With all four major U.S. based Mixed Martial Arts promotions taking a break of sorts this month, what a better time to look back on the first half of the year and see how each promotion fared. So far, 2010 has been a memorable year in MMA with some highs and definitely some lows as well; let's start with the UFC.

Not wasting anytime, the UFC started the year off the second day of 2010 with UFC 108, which featured Rashad Evans defeating Thiago Silva via decision. This win of course opened the door for Evans to settle his grudge match against Quinton 'Rampage' Jackson at UFC 114 during Memorial Day weekend, which also featured their second fan expo. While the fight itself did not live up to the hype, the expo was even bigger and better than their first one and drew over 125,000 fans over two days.

We witnessed a major upset in April when Frankie Edgar won a decision against longtime lightweight kingpin B.J. Penn and won the title; yet, that wasn't even the biggest upset in 2010, as we'll find out a little later. Edgar vs. Penn was of course the co-main event of UFC 112, the promotion's first foray into Abu Dhabi in the United Arab Emirates.

The main event on that card was the debacle between light heavyweight champion Anderson Silva and Demian Maia, that left UFC President Dana White in total disgust with the champion over his performance or lack there of. However, from that low point we went to UFC 116 and the return of heavyweight champion Brock Lesnar earlier this month, where Dana White went from total disgust back in April to saying, "this was the greatest night of fights I've ever seen."

Finally and hopefully, we saw the last of two UFC Hall of Famers, Mark Coleman and Chuck Liddell (pictured above), who both went out with lopsided losses and looking like they are fighting well past their prime, which they are. The UFC's attempt to give them one last hurrah before the sunset on their careers backfired on them and these once proud champions.

Taking this into consideration, along with other factors such as the UFC providing free cards on both the Spike and Versus networks, my grade for the first half is a B-.

Their chief rival meanwhile, Strikeforce, did not fare so well. Even though there were some positive moments throughout, the negatives thoroughly outweighed the bad. The positives, include the emergence of future stars such as light heavyweight champion Muhammad 'King Mo' Lawal, lightweight champion Gilbert Melendez, one of the best in the world and women's champ Cristiana 'Cyborg' Santos, the definitive best in the world.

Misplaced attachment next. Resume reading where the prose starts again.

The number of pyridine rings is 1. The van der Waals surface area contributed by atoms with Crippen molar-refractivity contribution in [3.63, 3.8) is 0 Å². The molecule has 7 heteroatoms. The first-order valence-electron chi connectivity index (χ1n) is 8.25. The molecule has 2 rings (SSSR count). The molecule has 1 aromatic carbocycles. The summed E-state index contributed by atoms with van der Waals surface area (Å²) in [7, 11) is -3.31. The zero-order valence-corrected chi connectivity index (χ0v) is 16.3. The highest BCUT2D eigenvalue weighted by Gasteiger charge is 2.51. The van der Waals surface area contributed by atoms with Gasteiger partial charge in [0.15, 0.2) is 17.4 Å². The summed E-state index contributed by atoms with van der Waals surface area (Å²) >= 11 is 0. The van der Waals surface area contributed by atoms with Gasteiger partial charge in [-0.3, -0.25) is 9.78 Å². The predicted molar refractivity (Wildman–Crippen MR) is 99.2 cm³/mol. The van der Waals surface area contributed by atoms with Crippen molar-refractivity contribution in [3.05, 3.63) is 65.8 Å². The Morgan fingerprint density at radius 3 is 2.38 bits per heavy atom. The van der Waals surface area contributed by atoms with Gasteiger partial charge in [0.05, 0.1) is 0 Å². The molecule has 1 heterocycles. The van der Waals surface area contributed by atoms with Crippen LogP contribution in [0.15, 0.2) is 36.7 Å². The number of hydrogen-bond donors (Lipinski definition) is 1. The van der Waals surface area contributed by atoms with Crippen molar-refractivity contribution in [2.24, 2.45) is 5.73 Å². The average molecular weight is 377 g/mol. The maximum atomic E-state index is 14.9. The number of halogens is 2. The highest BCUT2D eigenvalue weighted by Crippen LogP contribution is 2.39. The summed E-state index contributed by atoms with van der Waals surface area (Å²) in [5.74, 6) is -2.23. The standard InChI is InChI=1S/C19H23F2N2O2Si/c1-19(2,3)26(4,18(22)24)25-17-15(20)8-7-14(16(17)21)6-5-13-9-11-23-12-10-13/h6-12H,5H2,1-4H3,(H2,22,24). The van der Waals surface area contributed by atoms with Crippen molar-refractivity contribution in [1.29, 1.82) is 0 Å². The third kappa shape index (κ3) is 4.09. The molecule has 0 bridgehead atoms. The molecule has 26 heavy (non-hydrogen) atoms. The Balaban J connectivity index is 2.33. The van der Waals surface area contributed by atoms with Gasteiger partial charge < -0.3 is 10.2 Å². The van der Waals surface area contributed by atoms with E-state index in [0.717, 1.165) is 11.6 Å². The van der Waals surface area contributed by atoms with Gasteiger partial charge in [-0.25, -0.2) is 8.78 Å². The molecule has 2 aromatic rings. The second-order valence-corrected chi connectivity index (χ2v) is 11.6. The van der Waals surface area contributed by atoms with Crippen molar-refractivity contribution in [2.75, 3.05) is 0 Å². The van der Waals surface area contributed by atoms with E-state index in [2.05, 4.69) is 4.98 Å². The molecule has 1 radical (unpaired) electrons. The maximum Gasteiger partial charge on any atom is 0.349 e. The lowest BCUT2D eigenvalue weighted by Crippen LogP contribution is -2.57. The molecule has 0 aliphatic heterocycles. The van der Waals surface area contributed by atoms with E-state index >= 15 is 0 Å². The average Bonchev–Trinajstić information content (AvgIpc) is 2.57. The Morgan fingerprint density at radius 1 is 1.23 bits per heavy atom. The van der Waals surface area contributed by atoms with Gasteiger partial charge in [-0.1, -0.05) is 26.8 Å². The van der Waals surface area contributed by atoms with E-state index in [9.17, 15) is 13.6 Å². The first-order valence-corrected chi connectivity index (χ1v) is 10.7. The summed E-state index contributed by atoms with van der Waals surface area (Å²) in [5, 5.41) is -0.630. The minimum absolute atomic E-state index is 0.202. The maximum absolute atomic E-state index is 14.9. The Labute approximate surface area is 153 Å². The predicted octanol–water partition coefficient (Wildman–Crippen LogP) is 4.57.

Another positive is their TV contract with both cable's Showtime and network television's CBS. However, that was also part of the negative. With a major opportunity to put a big foot forward with a network telecast in April featuring three championship bouts, they bombed with three sub par fights that all went to decision then finished the CBS telecast on a down note with an unexpected melee inside the cage.

That notwithstanding, they followed up that fiasco with another. Finally seeing the return of their heavyweight champion Alistair Overeem, instead of matching him up against their #1 commodity and drawing card Fedor Emelianenko, they chose Brett Rogers as the challenger who ironically enough was coming off a loss to none other than Emelianenko. To no one's surprise, Overeem destroyed Rogers.

If that wasn't bad enough, the icing on the cake was the next month in June when they paired Emelianenko against Fabricio Werdum and in the biggest upset so far this year he lost. So much for the mega heavyweight fight they were hoping for; or is it? At this point they're not even sure which way to go.

Combine all this together along with the indecisiveness on what broadcast team to use including a two-man versus three-man team or using Frank Shamrock versus Pat Miletich as an analyst and it was not a good first half. My grade for Strikeforce at the halfway point is a D.

In part II of my mid-year report card, I will discuss the two promotions that really did well in the first half of the year and scored the two highest grades so far, WEC and Bellator.

Saturday, July 10, 2010

Larry Holmes was, is and always will be a champion


Does being a champion once, equate to be considered a champion your entire life? I believe it depends on the individual themselves. O.J. Simpson was a Heisman trophy winner, yet his trophy is not on display with the others at USC. Mark McGwire, one-time holder of the single season home run record and a virtual lock for the Hall of Fame, has not yet been voted in during his first few years of eligibility. These former sports champions are no longer looked upon in that same breath because of judgements on their character.